Over the past several months I have discussed in detail the various field sobriety tests that police officers utilize during their investigations of DWI’s. Today is the final installment of the series with what is typically the final field sobriety test conducted roadside, the One-Leg Stand Test. Obviously, standing on one foot for up to 30 seconds is rarely easy for anyone. However, studies show that when the failure of this test is coupled with the Horizontal Gaze Nystagmus Test and the Walk and Turn Test, it can demonstrate with a high probability whether someone is too impaired to operate a motor vehicle safely.
On the One-Leg Stand Test (OLS), there is a possibility of four different potential indicators of impairment. Like the Walk and Turn Test, the OLS is considered a divided attention test. While the subject is standing on the foot of their choice, they are required to look at the other foot and count out loud until being told to stop. This then pairs a physical task, standing on one foot, with a mental task, counting. Although the combination of balancing, listening, and counting out loud does not seem very daunting to most, it can actual be quite difficult for someone who is impaired.
As with WAT, the OLS requires a surface that is dry, hard, level, and non-slippery. If the subject is wearing heals that are over 2 inches in height, the officer must give them an opportunity to remove their shoes. Studies have also suggested that individuals over 65 years of age, people with back, leg, or inner ear problems, and people who are 50 or more pounds overweight may have difficulty performing the test. If the test is conducted on any of these individuals, their attorney should be able to discredit the officer for even continuing with the test once these issues are discovered.
The instruction phase of any of the sobriety tests are of critical importance in ensuring any level of accuracy. On the OLS there are eight distinct instructions that must be given to the subject by the officer performing the test. If instructed or demonstrated improperly by the officer, the results can be drastically compromised. The following instructions must be given by the officer, and must be given from a safe distance:
1) Tell the suspect to stand straight, feet together and arms at their sides, and not to begin until instructed to do so, followed by “do you understand”;
2) Tell the suspect to raise one leg, either leg, approximately 6″ above and parallel with the ground (toe pointed out or down slightly), followed by a demonstration;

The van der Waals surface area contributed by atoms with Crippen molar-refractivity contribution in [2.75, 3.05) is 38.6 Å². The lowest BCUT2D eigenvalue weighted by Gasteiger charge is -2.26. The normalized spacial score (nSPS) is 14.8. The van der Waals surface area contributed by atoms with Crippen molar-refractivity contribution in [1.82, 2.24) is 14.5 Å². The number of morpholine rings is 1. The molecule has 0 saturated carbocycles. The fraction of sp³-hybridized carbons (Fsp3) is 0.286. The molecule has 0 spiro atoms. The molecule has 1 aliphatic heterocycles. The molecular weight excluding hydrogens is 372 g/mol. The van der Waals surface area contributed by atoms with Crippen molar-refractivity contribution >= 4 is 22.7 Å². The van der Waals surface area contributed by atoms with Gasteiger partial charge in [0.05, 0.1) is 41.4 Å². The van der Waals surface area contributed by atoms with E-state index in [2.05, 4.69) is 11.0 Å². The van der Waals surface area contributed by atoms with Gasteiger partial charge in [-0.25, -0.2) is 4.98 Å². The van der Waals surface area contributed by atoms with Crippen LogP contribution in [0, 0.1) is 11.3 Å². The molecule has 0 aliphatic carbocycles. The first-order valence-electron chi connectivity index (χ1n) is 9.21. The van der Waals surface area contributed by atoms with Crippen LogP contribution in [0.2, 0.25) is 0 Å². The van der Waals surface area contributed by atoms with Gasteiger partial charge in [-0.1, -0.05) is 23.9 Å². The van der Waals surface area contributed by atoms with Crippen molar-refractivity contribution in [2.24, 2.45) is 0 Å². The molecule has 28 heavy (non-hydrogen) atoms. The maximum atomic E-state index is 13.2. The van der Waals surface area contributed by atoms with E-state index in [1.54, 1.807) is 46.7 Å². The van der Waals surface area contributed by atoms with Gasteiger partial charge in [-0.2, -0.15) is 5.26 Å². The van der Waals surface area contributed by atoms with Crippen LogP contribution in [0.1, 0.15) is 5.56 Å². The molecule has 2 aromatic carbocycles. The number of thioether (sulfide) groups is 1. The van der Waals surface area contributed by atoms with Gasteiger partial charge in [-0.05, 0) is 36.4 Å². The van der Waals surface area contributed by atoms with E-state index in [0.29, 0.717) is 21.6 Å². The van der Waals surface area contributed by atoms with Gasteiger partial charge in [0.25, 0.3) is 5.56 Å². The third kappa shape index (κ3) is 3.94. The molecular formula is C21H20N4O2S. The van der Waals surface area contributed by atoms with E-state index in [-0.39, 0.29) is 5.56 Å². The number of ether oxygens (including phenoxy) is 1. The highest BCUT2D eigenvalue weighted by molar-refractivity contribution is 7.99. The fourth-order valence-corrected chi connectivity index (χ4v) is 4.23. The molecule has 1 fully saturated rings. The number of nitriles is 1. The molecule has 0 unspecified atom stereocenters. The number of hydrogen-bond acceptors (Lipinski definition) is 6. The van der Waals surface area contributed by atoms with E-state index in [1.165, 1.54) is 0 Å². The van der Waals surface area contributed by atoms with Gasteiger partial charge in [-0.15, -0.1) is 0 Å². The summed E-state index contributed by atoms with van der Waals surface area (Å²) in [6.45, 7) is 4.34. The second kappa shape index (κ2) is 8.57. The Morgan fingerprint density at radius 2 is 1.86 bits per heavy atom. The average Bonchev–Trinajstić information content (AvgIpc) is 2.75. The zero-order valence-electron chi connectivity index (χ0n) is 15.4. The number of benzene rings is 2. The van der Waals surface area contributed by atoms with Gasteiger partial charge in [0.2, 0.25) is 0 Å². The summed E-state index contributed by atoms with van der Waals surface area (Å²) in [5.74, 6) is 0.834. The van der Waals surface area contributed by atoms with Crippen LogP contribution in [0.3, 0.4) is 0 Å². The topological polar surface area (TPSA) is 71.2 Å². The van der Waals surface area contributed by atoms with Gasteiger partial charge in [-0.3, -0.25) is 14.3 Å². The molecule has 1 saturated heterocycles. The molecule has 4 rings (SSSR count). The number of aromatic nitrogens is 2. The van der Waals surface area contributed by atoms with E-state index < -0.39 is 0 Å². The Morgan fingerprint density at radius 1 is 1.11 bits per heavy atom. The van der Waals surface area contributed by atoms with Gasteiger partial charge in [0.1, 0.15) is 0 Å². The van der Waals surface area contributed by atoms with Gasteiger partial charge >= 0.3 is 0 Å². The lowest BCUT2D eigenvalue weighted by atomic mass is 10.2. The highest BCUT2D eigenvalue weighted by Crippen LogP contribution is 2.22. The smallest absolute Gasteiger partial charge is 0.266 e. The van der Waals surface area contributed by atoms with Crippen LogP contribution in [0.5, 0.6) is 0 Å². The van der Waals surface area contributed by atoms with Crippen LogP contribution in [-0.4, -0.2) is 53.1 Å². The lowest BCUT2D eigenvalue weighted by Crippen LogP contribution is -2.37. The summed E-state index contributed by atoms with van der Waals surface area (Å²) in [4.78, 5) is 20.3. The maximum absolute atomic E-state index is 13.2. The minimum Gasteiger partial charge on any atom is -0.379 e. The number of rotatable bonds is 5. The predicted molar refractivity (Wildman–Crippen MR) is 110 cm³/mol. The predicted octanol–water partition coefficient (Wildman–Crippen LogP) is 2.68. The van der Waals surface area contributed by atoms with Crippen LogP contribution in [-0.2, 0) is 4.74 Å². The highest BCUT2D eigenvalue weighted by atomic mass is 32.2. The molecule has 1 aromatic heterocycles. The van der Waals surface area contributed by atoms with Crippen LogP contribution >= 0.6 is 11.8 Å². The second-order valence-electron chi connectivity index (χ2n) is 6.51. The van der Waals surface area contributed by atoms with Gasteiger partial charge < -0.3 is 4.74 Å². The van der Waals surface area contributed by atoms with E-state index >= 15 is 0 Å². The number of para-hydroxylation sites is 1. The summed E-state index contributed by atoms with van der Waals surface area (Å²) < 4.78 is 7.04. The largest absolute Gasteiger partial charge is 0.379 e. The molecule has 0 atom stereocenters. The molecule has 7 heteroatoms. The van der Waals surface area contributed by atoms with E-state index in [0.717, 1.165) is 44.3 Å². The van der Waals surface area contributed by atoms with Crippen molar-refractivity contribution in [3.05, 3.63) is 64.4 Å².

3) Tell the suspect to hold the elevated foot in this position and count in the following manner, one thousand and one, one thousand and two, one thousand and three, and so on until told to stop, followed by a demonstration;
4) Ask the suspect if he or she understands;
5) Tell the suspect that throughout the test, to remember to: a) watch the elevated foot; b) count like instructed; c) keep both arms at the sides; d) keep both legs straight; e) should you put your foot down, lift it back up and continue counting from where you left off;
6) Ask the suspect if he or she understands;
7) Ask the suspect if he or she feels like they can perform the test as explained;
8) Tell suspect to begin and check the time (Must be timed for 30 seconds)
If any of the above instruction are left off, the particular clue should not be counted by the officer or the Court, and it could serve to discredit the officer’s credibility. Although there are a total possibility of four potential indicators of impairment on this test, it takes two to fail. The following are potential indicators of impairment, or “clues”:
1) Sways while balancing (side to side or back and forth motion while the subject maintains the OLS position. Slight tremors do not qualify);
2) Uses arms for balance (subject moves arms 6 inches or more from the side of the body in order to keep balance);
3) Hopping (subject is able to keep one foot off the ground, but resorts to hopping in order to maintain balance);
4) Puts foot down (the subject is not able to maintain the one leg stand position, putting the foot down one or more times during the 30 second count).
If two of the above indicators are present, it will be determined that the subject has failed the test, indicating the possibility of impairment. Again, however, if any of the instructions are left out during the instruction phase by the officer, the validity of the entire test comes into question. This is another test in which it is valuable to have it captured on video and audio from the car of the officer. Whether it is or isn’t captured on the dashcam, it takes a skilled and experience criminal defense attorney to advocate for you at trial. To effectively cross-examine the officer, attorneys must have a well-rounded knowledge of how DWI’s are investigated and must have a thorough understanding of the field sobriety tests.
This concludes my 3 part series on Field Sobriety Testing. Once again, I hope the posts have been informative as I aim to put the public on a level playing field with police officers when requested to complete FST’s on the side of the road. Don’t hesitate to contact my law office should you ever find yourself in the position of needing a skilled criminal defense attorney.